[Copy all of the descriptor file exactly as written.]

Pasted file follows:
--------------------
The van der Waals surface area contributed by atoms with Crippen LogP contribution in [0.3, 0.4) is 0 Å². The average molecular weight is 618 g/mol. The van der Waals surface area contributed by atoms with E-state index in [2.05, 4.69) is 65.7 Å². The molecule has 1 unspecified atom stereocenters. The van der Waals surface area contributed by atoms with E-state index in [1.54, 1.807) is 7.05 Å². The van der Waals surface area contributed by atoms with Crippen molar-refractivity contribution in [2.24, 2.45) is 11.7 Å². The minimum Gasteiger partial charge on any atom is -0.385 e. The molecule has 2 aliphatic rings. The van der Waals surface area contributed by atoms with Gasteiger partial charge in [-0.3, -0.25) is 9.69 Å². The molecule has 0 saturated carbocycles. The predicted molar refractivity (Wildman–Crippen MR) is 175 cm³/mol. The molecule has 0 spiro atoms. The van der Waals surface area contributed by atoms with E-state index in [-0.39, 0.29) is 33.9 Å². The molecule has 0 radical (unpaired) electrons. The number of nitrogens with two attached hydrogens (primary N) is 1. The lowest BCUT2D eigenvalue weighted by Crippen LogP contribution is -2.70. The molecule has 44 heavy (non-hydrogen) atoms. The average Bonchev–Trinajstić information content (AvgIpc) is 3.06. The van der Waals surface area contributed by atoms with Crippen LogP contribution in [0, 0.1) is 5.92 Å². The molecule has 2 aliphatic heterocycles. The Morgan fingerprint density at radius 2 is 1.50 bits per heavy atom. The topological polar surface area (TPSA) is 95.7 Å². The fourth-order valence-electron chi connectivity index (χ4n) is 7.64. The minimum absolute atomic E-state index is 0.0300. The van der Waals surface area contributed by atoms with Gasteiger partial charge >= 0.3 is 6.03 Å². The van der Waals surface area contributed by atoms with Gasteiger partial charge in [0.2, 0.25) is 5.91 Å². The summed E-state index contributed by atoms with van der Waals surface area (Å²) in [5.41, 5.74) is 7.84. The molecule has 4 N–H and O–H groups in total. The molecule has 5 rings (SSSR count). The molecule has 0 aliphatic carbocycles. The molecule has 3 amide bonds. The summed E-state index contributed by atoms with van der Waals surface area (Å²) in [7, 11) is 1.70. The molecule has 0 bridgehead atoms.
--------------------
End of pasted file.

The van der Waals surface area contributed by atoms with Crippen LogP contribution in [0.3, 0.4) is 0 Å². The average molecular weight is 618 g/mol. The van der Waals surface area contributed by atoms with E-state index in [2.05, 4.69) is 65.7 Å². The molecule has 1 unspecified atom stereocenters. The van der Waals surface area contributed by atoms with E-state index in [1.54, 1.807) is 7.05 Å². The van der Waals surface area contributed by atoms with Crippen molar-refractivity contribution in [2.24, 2.45) is 11.7 Å². The minimum Gasteiger partial charge on any atom is -0.385 e. The molecule has 2 aliphatic rings. The van der Waals surface area contributed by atoms with Gasteiger partial charge in [-0.3, -0.25) is 9.69 Å². The molecule has 0 saturated carbocycles. The predicted molar refractivity (Wildman–Crippen MR) is 175 cm³/mol. The molecule has 0 spiro atoms. The van der Waals surface area contributed by atoms with E-state index in [-0.39, 0.29) is 33.9 Å². The molecule has 0 radical (unpaired) electrons. The number of nitrogens with two attached hydrogens (primary N) is 1. The lowest BCUT2D eigenvalue weighted by Crippen LogP contribution is -2.70. The molecule has 44 heavy (non-hydrogen) atoms. The average Bonchev–Trinajstić information content (AvgIpc) is 3.06. The van der Waals surface area contributed by atoms with Crippen LogP contribution in [0, 0.1) is 5.92 Å². The molecule has 2 aliphatic heterocycles. The Morgan fingerprint density at radius 2 is 1.50 bits per heavy atom. The topological polar surface area (TPSA) is 95.7 Å². The fourth-order valence-electron chi connectivity index (χ4n) is 7.64. The minimum absolute atomic E-state index is 0.0300. The van der Waals surface area contributed by atoms with Gasteiger partial charge >= 0.3 is 6.03 Å². The van der Waals surface area contributed by atoms with Gasteiger partial charge in [0.2, 0.25) is 5.91 Å². The summed E-state index contributed by atoms with van der Waals surface area (Å²) in [5.41, 5.74) is 7.84. The molecule has 4 N–H and O–H groups in total. The molecule has 5 rings (SSSR count). The molecule has 0 aliphatic carbocycles. The molecule has 3 amide bonds. The summed E-state index contributed by atoms with van der Waals surface area (Å²) in [7, 11) is 1.70. The molecule has 0 bridgehead atoms.